As Joe has written elsewhere, last week was full of John 3 in which Nicodemus discusses being "born again" with Jesus. Lectionary readings are, for us, breakfast devotions, Tuesday evening bible study discussion, and often Sunday sermon. Last week's Tuesday evening discussion was particularly fruitful as we reflected on the nature of the Spirit. It coincided for me with reading J. Nelson Kraybill's book on Revelation, Apocalypse and Allegiance, in which he delineates the sign theory of Charles Sanders Peirce. Peirce describes three categories of signs. Icons communicate because they directly depict the thing which they represent, e.g. a picture of a trash can on a computer screen to tell us where to dispose of unwanted items. Symbols have meaning as culture gives them meaning, e.g. we know what to do at a traffic light because we've been taught what the respective colours mean. Indexes show the way in which they've been affected by that which they represent, so a weathervane shows wind direction because the wind itself has moved it.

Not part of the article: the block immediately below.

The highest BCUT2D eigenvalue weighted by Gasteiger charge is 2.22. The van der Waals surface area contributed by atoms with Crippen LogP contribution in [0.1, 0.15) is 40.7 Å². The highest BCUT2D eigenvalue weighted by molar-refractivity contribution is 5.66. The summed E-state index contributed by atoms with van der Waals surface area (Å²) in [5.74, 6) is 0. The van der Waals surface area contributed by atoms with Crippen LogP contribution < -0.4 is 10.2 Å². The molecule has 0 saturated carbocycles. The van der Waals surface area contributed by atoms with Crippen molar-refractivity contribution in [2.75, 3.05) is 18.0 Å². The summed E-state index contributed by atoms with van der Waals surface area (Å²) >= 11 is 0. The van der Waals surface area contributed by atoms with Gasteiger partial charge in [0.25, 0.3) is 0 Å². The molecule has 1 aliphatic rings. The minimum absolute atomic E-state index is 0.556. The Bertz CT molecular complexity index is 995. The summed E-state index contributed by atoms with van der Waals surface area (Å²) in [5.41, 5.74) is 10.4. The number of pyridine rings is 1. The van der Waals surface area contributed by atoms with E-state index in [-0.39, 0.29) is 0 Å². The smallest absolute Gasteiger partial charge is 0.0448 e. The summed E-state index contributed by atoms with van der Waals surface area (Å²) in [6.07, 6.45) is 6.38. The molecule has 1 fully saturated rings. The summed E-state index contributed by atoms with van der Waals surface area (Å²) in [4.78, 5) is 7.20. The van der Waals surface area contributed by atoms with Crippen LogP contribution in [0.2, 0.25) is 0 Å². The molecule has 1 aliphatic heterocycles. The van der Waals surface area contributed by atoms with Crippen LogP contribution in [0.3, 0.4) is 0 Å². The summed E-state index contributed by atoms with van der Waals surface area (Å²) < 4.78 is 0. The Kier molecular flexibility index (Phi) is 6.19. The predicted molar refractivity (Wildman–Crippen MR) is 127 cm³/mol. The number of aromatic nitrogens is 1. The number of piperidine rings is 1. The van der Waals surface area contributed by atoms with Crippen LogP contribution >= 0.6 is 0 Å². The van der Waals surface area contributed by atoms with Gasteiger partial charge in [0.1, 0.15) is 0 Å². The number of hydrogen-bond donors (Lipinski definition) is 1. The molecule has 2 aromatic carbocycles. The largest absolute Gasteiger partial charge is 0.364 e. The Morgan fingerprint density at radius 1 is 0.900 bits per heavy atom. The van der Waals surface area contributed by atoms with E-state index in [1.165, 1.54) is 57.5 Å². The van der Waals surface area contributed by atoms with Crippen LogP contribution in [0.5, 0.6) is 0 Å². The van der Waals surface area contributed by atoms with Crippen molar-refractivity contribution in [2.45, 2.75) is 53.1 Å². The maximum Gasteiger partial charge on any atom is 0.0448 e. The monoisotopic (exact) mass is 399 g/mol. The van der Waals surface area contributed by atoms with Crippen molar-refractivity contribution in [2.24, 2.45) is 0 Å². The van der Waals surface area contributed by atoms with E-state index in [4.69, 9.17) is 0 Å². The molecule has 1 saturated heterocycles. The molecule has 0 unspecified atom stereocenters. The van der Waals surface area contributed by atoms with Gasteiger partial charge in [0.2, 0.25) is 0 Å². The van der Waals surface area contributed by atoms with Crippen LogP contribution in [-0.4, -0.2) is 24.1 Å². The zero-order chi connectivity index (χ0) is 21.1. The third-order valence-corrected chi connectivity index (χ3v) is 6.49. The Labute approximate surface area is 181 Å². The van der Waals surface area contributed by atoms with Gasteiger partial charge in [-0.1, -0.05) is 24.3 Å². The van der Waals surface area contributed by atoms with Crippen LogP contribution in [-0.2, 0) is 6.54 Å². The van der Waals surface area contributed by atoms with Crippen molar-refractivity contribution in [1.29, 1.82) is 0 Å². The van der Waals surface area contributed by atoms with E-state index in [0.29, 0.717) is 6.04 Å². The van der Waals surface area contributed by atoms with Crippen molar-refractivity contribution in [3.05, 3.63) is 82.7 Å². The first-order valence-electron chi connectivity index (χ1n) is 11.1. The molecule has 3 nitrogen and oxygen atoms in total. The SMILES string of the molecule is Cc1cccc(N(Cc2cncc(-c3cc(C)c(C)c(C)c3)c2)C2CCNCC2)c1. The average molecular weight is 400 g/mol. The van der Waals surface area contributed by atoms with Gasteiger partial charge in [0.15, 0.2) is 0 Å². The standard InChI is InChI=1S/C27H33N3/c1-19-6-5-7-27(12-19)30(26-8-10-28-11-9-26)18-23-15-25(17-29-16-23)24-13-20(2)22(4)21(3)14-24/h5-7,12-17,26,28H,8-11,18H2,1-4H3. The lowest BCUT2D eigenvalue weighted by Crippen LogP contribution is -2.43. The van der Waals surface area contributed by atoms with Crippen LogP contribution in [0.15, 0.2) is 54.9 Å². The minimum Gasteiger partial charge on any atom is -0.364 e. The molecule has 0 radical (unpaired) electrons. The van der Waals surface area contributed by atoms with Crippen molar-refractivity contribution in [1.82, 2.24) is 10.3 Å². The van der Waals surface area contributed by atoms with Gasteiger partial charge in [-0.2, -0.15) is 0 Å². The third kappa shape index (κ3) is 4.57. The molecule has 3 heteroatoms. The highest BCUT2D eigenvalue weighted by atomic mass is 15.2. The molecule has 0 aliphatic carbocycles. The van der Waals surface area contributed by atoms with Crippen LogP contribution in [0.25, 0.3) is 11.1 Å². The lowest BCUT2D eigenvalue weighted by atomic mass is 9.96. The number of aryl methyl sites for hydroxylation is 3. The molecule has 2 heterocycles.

John's comparison of wind and spirit (although one and the same word in Greek, Hebrew, and in Xhosa) cause me to reflect on the nature of each. Neither wind nor spirit can be seen apart from that which they cause to happen. "We cannot see where the wind comes from" says John. Nor can we see where a spirit comes from. But if leaves blow south, we know the wind is coming from the north. If clothing whips around on the clothesline, we know that there is a strong wind. And so with spirit, we do not know where it comes from except by seeing the result that it has. And Paul has laid out the test for us. Does the spirit in question produce love, joy, peace, patience, kindness, generosity, gentleness, faithfulness, and self-control (Galatians 5:22)? If yes, then the spirit has come from God. Does the spirit produce anger, drunkenness, idolatry, or jealousy? Then it is not from God. The fruit is the index of the spirit from which it comes.
Once again, we will be known by our fruits (Matthew 7:15-20). The wind blows where it chooses, let us be in the path of the Holy Spirit and no other.
Kraybill, J. Nelson. Apocalypse and Allegiance: Worship, Politics, and Devotion in the Book of Revelation. Grand Rapids, MI: Brazos Press, 2010.